Round-trip fares (for travel in March) are: £916 (including tax and surcharges).

[] Elysair aka L'Avion (www.lavion.fr) started a six-day a week service between Paris Orly-Sud and New York-Newark this month with a Boeing 757-200 with 90 seats in a 2 by 2 configuration. Seats have a 147-degree recline and a one- meter, or about a 3.3 foot, seat-pitch. I booked a notional round-trip flight in March for €1,000, or about $1,300, (without tax), benefiting from an introductory price for the first 1,000 tickets sold. Regular fares range from €1,600 (with tax and surcharges) to €3,000, depending on how full the plane is when you book.

[] Lufthansa pioneered business- class-only flights across the North Atlantic in June 2002 between Düsseldorf and New York with 48-seat Boeing Business Jets (reconfigured 737s) and later, Düsseldorf and Chicago, and Munich and New York, all at normal business-class prices, with 48- seat Airbus A319LR business jets.

[] SWISS started an all-business-class service between Zurich and New York-Newark with a 56-seat Boeing Business Jet in January 2005 with lie- flat sleeper seats, at normal business- class fares.

[] KLM operates 44-seat Boeing Business Jets between Amsterdam and Houston.

[] British Airways quoted £2,090 (including tax and charges) for the cheapest (restricted) round-trip, business-class ticket from London Heathrow to New York JFK for travel in March. Air France quoted €2,386 for a similar round-trip business-class ticket from Paris Charles de Gaulle to New York JFK for the same dates in March.
Many travelers have learned to their cost that the price of an air ticket that they have bought online can just about double when it comes to the final amount charged. According to the London-based travel agents Trailfinders (www.trailfinders.com), there are 453 different taxes that passengers may have to pay, depending on when and where they book a flight and where they are traveling. Taxes range from the U.S. animal & plant health inspection tax and the British air passenger duty to the Sydney noise tax and the Canadian airport improvement fee.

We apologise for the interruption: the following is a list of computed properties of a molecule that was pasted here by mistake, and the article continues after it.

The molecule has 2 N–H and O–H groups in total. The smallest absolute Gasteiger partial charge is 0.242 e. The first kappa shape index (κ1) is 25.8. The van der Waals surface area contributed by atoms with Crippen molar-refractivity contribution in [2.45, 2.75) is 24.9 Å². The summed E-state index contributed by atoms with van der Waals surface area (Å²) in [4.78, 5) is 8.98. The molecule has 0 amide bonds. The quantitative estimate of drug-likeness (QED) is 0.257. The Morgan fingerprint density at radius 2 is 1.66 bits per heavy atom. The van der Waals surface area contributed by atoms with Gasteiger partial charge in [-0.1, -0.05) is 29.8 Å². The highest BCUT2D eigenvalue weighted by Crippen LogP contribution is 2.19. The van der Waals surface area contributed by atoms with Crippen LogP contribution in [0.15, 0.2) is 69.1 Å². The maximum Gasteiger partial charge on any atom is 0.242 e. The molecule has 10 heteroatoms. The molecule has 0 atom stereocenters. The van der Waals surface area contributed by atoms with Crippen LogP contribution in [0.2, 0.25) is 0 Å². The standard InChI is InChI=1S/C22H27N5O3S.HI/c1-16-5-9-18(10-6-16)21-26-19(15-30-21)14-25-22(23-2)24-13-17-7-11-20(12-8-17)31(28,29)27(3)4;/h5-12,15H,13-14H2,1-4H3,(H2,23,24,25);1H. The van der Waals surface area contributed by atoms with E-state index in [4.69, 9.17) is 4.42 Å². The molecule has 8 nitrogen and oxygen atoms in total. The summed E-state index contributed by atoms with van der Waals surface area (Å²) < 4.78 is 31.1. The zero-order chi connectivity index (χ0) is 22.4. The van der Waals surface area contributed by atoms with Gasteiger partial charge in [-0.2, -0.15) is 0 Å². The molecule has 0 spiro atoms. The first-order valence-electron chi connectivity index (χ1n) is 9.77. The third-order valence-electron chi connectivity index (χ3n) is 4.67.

The British air passenger duty will go up by £5 to £40 per ticket on Thursday. Most airlines raised fares as soon as this increase was announced on Dec. 6. But some are demanding extra payment for tickets booked months in advance. Ryanair has announced that all passengers will receive an e-mail regarding payment, and if they have not paid the extra tax by the day before their flight, they will not be allowed to travel. British Airways says it will absorb the extra costs for passengers who booked before Dec. 6.
But not all airlines agree how they should charge. An EasyJet spokesman said, "It's absolutely chaotic. There's going to be a lot of uncertainty on Feb. 1." Be prepared to pay extra tax when you travel from a British airport.
The new air passenger duty beginning in February is: economy class in Europe, £10; business class in Europe, £20; economy on long-haul flights, £40; business or first class on long-haul, £80.
Trailfinders takes the example of a British Airways round-trip economy flight from London to New York. Taxes make up 55 percent (£156) of the advertised £279 fare (valid from Thursday). The largest components are: fuel surcharge & security tax, £75; U.K. air passenger duty, £40; U.S. international transportation tax, £15.40. (Roger Collis in The International Herald Tribune)